Saturday, February 3, 2007

US will take control of NATO mission in Afghanistan

Afghan analysis as general bows out
2. February 2007, BBC News

For the last nine months, British forces have been in charge of Nato's mission in Afghanistan, commanded by the charismatic British officer Gen David Richards.

In that time the Taleban have hit back with a bloody insurgency which threatens to undo the progress the country has made with the help of the international community in the five years since the Taleban were overthrown.

Gen Richards took over on 4 May 2006, with 9,000 troops under his command and with an International Security Assistance Force (Isaf) responsible for Kabul, and the relatively peaceful regions of northern and western Afghanistan.

He took Isaf into the lawless south for the first time and assumed command of many of the American forces in the east of the country from the US-led coalition.

On Sunday, he hands over more than 31,000 troops and responsibility for the whole of the country to an American, Gen Dan McNeill.

After following him throughout his nine months, I spoke to three people from very different perspectives to assess Gen Richards' performance as well as giving the general himself a chance to comment on his own performance.

UN mission

The UN mission emphasises how communication has improved between the military and the international and Afghan actors. It has a positive view of the tenure of Gen Richards.

"He is acknowledged around the shop in Afghanistan as being a great leader, not just for Isaf, but for the international effort to support Afghanistan's transition," says Chris Alexander, the deputy head of the UN mission to Afghanistan.

But, he argues, there are still some serious issues that have not been addressed.

"There is a question of sanctuary and external support, there is a question of weak fragile government institutions as well and there is also the unequal, uneven development in the country which has sometimes fed the insurgency just as the narcotics problem has done also," he says.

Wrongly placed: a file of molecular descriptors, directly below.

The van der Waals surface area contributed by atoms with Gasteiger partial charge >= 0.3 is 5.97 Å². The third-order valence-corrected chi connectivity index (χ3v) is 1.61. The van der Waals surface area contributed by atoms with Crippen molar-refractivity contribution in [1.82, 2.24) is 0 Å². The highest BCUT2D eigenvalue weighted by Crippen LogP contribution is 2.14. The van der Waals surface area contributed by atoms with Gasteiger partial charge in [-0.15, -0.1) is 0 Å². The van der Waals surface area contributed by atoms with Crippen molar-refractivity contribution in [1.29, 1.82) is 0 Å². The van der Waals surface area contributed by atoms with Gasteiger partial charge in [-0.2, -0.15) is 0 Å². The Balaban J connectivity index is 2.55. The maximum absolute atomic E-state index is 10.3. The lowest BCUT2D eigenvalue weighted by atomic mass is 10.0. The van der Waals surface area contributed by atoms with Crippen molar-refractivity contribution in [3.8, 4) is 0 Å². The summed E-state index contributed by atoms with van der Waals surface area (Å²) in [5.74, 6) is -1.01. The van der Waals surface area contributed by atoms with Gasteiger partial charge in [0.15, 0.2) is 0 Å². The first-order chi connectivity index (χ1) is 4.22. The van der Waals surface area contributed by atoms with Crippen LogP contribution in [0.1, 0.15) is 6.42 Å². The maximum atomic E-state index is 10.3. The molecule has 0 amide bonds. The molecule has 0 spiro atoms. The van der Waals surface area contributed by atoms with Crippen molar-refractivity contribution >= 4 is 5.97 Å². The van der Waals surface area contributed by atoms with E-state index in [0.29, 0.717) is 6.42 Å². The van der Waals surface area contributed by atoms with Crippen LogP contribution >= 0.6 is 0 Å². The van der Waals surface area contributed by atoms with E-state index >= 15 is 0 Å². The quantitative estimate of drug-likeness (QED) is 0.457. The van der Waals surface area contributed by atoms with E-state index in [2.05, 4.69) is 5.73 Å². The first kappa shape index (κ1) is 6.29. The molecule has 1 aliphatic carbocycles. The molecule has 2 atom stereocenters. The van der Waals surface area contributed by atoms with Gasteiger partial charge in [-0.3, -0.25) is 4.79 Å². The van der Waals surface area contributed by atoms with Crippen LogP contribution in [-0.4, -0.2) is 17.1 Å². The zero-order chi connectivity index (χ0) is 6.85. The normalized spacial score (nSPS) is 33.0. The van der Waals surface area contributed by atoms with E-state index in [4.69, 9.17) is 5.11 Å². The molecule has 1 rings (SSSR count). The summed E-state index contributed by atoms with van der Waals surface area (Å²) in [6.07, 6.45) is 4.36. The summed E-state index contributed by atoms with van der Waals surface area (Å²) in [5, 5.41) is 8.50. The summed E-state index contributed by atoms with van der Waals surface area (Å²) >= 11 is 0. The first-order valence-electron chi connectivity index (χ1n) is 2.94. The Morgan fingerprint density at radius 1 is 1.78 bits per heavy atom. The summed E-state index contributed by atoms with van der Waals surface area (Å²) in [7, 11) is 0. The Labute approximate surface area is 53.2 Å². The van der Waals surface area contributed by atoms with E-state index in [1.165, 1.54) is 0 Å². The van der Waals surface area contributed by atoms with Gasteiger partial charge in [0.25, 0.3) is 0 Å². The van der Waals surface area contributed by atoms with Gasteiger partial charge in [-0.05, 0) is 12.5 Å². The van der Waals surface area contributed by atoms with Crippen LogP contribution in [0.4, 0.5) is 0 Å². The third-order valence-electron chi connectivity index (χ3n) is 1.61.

The big battle in Kandahar province in early September, called Operation Medusa, is widely seen to have stopped a Taleban attempt to launch an attack to try to take Kandahar city.

"Operation Medusa was the centrepiece, operationally, of Gen Richards' time here, a pivotal moment in the story of the insurgency in southern Afghanistan today," Mr Alexander says.

"It restored confidence in southern Afghanistan that the Afghan government and Isaf had the resolve to stand against this challenge."

But Mr Alexander has a stark warning for the months ahead.

"The honeymoon is over. There was euphoria when the Taleban fell and a new government came in and people's expectations were extremely high," he says.

"Those high expectations have not been met and there is disappointment with the government, the international community and neighbouring countries."

Afghan government

Afghan Defence Minister Gen Abdul Rahim Wardak talks of a close relationship with Gen Richards but remains unhappy with the short time that commanders are in place

"Some new officer comes and it takes him some time to know the ground realities and the environment here and once he is fully able then I think he leaves," he says.

"This frequent changeover of forces and officers is definitely impacting on everything."